Update Feb. 2015: A new Section is in preparation, recreating the basic shape of a "Shell House". This will be available for all student members, so join the course now before the price is increased to $69.
This is a basic introduction and overview of modelling complex 3D Freeform shapes in the context of architectural design.
Have you ever wondered how certain architectural designs are actually created? You might assume that it is helped by software, but which system is suited for this? In regular CAD software that architects often use, such as AutoCAD or SketchUp, the creation of organic models and surfaces is hard to impossible.
We use Rhinoceros, a quite popular NURBS modelling software for McNeel. This is very popular within several innovative architectural offices where it is used for complex forms, organic architecture and extensive tweaking of 3D models. The software can also be used complementary to other architectural design software, although it is quite complete in itself.
The course starts with a basic introduction and overview of the software and then a few example projects are developed. They are inspired by famous and iconic architectural projects, but are not full reconstruction. We use the examples to inspire you and focus on a certain part of element which we will strip down to the basic geometric operations, giving you insight in how to approach more complex projects.
You don’t need any other software then Rhinoceros, on Windows or OSX, but be ready to try and fail, often. As many modelling tasks require a specific order of operations. We cannot prepare a solution for every possible task, but by building upon a few basic examples, you learn an approach which focuses on dividing the task at hand into smaller problems, that are easier to tackle. And these can then be applied in other situations.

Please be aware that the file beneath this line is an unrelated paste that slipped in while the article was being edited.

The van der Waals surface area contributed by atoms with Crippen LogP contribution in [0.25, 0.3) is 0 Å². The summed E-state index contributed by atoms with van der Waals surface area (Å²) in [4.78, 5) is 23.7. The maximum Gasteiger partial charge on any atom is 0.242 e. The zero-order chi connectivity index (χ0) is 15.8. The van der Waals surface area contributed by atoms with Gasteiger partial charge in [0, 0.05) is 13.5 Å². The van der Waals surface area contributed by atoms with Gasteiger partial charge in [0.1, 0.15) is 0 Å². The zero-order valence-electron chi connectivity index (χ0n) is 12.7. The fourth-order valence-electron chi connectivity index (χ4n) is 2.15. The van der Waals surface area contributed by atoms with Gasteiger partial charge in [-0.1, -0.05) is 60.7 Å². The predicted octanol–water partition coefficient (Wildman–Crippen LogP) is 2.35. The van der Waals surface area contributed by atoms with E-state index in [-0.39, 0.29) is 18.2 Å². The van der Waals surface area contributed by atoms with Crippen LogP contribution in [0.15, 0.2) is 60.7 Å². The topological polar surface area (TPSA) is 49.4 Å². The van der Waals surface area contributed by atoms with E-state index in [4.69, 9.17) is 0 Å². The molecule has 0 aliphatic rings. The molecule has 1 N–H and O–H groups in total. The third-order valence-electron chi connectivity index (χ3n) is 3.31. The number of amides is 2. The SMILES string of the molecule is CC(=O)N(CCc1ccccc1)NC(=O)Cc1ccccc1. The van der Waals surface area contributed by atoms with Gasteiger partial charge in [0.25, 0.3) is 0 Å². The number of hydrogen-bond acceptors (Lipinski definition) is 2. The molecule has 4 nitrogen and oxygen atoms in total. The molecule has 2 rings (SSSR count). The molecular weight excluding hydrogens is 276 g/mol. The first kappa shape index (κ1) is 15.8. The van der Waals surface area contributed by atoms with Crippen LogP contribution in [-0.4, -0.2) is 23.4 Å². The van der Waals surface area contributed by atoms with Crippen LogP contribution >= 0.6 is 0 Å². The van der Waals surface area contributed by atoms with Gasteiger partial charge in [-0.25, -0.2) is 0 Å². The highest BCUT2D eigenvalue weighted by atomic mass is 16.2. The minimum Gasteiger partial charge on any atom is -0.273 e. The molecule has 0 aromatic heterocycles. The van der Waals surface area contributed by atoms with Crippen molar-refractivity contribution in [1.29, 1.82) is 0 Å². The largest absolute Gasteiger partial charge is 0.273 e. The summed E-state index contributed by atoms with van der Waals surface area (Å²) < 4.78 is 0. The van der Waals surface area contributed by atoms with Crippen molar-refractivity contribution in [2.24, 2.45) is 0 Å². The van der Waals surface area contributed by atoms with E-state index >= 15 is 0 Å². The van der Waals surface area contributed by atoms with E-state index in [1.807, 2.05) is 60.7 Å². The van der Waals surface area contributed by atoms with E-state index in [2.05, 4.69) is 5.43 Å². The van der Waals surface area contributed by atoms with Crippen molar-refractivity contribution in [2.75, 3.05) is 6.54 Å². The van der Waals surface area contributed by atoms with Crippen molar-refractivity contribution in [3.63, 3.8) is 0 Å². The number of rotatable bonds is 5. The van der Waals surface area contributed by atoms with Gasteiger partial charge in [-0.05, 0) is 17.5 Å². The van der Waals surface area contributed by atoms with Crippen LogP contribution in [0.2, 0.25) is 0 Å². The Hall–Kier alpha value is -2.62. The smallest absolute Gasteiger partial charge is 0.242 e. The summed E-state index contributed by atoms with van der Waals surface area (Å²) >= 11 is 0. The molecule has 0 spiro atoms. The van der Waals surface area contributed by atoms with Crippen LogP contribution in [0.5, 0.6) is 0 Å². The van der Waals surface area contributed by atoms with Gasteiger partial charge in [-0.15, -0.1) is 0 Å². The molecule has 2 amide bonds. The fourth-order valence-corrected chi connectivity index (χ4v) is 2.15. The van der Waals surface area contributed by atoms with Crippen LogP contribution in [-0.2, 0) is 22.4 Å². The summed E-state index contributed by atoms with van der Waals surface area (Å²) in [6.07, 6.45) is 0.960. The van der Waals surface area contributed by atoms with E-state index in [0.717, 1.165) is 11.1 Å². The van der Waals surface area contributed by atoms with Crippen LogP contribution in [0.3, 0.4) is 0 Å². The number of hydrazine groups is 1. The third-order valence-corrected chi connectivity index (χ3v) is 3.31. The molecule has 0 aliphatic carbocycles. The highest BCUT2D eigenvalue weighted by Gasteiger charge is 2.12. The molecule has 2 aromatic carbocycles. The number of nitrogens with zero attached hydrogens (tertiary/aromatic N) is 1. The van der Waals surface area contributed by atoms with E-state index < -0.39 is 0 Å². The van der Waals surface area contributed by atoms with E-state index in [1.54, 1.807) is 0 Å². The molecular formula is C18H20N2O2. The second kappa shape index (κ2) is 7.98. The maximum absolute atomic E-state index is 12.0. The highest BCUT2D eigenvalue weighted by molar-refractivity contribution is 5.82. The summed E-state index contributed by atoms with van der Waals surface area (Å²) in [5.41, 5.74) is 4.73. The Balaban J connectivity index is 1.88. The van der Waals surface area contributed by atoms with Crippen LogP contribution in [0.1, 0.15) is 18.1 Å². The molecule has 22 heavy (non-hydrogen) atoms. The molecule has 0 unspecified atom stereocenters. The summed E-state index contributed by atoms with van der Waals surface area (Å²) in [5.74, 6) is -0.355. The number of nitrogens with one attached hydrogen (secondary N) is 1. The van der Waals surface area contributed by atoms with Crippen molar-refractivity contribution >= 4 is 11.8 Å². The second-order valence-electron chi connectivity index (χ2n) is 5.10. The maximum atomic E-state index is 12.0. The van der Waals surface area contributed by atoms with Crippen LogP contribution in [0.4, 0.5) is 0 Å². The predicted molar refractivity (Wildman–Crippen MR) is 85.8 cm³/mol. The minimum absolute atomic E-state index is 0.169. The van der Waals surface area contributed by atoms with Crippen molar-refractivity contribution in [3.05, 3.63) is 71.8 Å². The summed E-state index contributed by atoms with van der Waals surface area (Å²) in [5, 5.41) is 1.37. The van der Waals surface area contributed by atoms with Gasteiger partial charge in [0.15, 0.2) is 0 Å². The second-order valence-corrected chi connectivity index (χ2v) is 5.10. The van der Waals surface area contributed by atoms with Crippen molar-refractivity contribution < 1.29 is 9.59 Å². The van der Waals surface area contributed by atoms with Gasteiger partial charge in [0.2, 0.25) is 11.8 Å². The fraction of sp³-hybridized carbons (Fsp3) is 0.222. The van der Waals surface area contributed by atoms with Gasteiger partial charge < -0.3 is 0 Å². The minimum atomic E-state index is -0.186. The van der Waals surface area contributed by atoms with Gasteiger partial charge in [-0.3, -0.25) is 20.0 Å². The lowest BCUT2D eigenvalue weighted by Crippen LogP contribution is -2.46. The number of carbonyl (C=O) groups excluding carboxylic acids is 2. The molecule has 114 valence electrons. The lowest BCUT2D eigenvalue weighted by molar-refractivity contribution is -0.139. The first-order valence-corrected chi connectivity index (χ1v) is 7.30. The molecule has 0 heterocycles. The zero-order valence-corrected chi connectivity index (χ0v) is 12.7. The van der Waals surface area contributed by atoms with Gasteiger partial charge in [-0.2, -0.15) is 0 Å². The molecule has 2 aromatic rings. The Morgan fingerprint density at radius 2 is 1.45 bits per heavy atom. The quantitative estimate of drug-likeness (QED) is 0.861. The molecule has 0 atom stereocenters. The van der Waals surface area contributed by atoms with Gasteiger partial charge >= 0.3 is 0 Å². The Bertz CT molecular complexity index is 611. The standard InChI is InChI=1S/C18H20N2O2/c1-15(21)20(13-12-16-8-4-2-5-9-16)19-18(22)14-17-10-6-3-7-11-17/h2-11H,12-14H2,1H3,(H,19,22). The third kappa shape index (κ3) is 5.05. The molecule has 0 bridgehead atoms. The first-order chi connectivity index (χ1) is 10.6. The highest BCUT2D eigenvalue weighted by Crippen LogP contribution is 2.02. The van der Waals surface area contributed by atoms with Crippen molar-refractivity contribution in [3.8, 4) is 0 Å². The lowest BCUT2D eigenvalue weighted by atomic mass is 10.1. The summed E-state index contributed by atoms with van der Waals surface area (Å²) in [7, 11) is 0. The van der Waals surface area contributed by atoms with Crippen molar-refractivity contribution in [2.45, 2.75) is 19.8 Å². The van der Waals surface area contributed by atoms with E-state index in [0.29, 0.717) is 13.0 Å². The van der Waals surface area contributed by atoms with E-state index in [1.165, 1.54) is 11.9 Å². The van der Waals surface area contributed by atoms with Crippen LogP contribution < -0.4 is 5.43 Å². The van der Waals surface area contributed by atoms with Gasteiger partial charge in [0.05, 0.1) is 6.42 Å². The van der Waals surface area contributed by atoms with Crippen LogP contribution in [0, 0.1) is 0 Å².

So come join us and learn the basics of 3D Freeform Modelling with Rhinoceros.
Welcome to the course in modelling complex architectural geometry, using Rhinoceros.
We start with a basic introduction to McNeel Rhinoceros, a 3D Software that is suitable for complex, freeform shapes.
We point you to the main McNeel Website (http://www.en.na.mcneel.com), from where you can find more information about the Windows version of Rhinoceros. There is an OSX Version of the software, which is not fully released yet but it can be used today and is already very promising.
There are a few active Rhino communities you can join for more information and it for detailed technical information, you may visit the McNeel Wiki pages.
Finally, we briefly show you a project inside Rhinoceros for Windows and also the Mac version.
Like most tutorials, we have to start with an overview of the Interface. Rhinoceros has a pragmatic, straight forward interface, with menus that are also reflected in the Toolbars.